Happy Birthday to Two Black Queens: Audre & Toni
February 18th is a blessed day! Why?!
Two black feminist literary legends—Audre Lorde and Toni Morrison—were born on this day!
Audre Lorde was born on February 18, 1934. She described herself as a “Black lesbian mother warrior poet”. I mean, doesn’t that just sound iconic?! She was best known as a leader in Black feminist thought and for her analyses of the way intersectionality is weaved into all oppression. Some of the themes defined in her work are violence, hunger, dishonest silences, struggle for voice, faith in the capacity to love, painful birthing, growth through dreams, and desperate hope and defiance. Allison Kimmich, who is the executive director of the National Women’s Studies Association wrote, “Throughout all of Audre Lorde’s writing, both nonfiction and fiction, a single theme surfaces repeatedly. The black lesbian feminist poet activist reminds her readers that they ignore differences among people at their peril…Instead, Lorde suggests, differences in race or class must sere as a ‘reason for celebration and growth.’” Audre Lorde passed away from liver cancer at the age of 58 on November 17, 1992. Before she died, she took the name Gamba Adisa, which means “Warrior: She Who Makes Her Meaning Known.” I don’t know about you, but that name alone lights a fire in me!
Toni Morrison is 88 years old today (born in 1931) and is one of the most highly celebrated and iconic writers of black literature and thought. She is the Nobel Prize winning author of ten novels, and has also written seven non-fiction books, two plays, and three children’s books. Some of her most popular books are Song of Solomon, Beloved, Tar Baby, Sula, The Bluest Eye, and Jazz. Her book Beloved actually won a Pulitzer Prize for Fiction. Oh, AND she was a professor at Princeton University from 1989-2006. Some of the themes and topics she included in her writing were black identity, racism, feminism, self-love, and in each of her works, she managed to find a new way to look at blackness and American life. If you haven’t read any of her writings, you should do yourself the honor. Maybe start with Beloved!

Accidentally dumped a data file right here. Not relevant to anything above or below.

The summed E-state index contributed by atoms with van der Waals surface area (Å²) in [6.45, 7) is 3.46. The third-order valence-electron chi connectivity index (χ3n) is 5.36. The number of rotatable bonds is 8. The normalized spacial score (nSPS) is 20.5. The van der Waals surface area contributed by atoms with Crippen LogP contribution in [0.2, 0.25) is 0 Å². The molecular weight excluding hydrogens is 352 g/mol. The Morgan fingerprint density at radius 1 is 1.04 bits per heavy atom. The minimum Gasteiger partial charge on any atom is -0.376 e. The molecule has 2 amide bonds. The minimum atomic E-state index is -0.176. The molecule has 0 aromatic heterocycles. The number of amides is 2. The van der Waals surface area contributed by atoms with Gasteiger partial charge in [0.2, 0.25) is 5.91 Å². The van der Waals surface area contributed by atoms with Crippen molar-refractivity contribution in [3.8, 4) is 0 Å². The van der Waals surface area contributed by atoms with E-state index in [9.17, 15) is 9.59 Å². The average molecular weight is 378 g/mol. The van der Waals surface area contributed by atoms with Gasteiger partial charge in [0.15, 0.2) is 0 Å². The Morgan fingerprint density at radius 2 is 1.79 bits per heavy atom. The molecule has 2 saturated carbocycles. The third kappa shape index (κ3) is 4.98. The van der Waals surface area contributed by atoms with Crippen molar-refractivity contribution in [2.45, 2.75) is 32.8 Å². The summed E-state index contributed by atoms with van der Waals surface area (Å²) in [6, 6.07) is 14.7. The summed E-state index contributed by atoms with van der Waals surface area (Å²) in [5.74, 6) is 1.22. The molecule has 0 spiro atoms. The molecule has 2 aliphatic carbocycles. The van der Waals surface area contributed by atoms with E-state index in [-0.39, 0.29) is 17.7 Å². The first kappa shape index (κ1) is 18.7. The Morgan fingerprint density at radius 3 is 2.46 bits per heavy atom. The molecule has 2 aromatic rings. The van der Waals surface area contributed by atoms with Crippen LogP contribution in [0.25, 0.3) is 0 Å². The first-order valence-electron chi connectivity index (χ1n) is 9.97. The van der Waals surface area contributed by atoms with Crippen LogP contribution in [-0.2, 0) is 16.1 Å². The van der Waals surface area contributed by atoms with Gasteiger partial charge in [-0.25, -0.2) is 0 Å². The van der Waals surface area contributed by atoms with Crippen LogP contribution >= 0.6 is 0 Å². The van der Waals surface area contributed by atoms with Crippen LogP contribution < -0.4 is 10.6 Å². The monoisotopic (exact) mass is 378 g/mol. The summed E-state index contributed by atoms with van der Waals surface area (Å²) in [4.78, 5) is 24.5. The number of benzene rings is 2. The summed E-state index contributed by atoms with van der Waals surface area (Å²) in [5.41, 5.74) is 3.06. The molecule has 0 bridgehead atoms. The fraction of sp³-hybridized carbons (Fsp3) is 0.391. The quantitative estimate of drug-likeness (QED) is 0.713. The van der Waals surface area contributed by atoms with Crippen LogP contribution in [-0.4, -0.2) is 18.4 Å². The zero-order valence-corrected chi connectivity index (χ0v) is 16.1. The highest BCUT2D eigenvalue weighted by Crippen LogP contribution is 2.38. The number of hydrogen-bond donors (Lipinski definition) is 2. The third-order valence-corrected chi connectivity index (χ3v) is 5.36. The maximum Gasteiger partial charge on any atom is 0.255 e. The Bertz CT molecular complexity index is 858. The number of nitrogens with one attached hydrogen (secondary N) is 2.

“Mourning for Whiteness”. That’s the title of a piece Toni Morrison wrote for The New Yorker in 2016 after Trump was elected president. Read it. Read it. Read IT! Click here to read this piece that I tell everyone about. It’s so good! She goes in on white America….but in an eloquent and symbolic type of way. It’s not very long. I’m actually thinking about posting it on my blog in general.
Of course I'm going to include a few of my favorite quotes by both of these black women:
“There is no such thing as a single-issue struggle because we do not live single-issue lives.”
“You wanna fly, you got to give up the shit that weighs you down.”
“What are you without racism? Are you any good? Are you still strong? Still smart? Do you still like yourself? ...If you can only be tall because someone’s on their knees, then you have a serious problem.”
“…those of us who have been forged in the crucibles of difference—those of us who are poor, who are lesbians, who are Black, who are older—know that survival is not an academic skill. it is learning how tot are our differences and make them strengths. for the master’s tools will never dismantle the master’s house. they may allow us temporarily to beat him at his own game, but they will never enable us to bring about genuine change. and this fact is only threatening to those women who still define the master’s house as their only source of support.”
“When I dare to be powerful, to use my strength in the service of my vision, then it becomes less and less important whether I am afraid.”
“If I didn't define myself for myself, I would be crunched into other people's fantasies for me and eaten alive.”
“You are your best thing.”
“Make a difference about something other than yourselves.”
Read something one of these women wrote and see why they are still referred to constantly!